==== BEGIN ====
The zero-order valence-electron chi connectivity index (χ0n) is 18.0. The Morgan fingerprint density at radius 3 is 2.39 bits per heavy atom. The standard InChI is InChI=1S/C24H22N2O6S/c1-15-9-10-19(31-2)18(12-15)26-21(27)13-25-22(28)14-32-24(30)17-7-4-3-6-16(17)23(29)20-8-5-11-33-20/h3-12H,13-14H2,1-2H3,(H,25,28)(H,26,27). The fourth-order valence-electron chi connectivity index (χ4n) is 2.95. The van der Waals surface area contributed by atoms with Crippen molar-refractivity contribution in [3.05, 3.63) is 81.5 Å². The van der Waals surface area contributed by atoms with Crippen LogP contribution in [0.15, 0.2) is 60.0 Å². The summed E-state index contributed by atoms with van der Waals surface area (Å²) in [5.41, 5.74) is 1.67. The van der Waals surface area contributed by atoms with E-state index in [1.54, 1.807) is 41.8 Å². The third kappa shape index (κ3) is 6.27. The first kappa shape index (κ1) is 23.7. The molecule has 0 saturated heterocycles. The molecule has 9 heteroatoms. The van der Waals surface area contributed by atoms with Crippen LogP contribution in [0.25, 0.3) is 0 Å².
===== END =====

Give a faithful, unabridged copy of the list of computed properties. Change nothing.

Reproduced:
The zero-order valence-electron chi connectivity index (χ0n) is 18.0. The Morgan fingerprint density at radius 3 is 2.39 bits per heavy atom. The standard InChI is InChI=1S/C24H22N2O6S/c1-15-9-10-19(31-2)18(12-15)26-21(27)13-25-22(28)14-32-24(30)17-7-4-3-6-16(17)23(29)20-8-5-11-33-20/h3-12H,13-14H2,1-2H3,(H,25,28)(H,26,27). The fourth-order valence-electron chi connectivity index (χ4n) is 2.95. The van der Waals surface area contributed by atoms with Crippen molar-refractivity contribution in [3.05, 3.63) is 81.5 Å². The van der Waals surface area contributed by atoms with Crippen LogP contribution in [0.15, 0.2) is 60.0 Å². The summed E-state index contributed by atoms with van der Waals surface area (Å²) in [5.41, 5.74) is 1.67. The van der Waals surface area contributed by atoms with E-state index in [1.54, 1.807) is 41.8 Å². The third kappa shape index (κ3) is 6.27. The first kappa shape index (κ1) is 23.7. The molecule has 0 saturated heterocycles. The molecule has 9 heteroatoms. The van der Waals surface area contributed by atoms with Crippen LogP contribution in [0.25, 0.3) is 0 Å².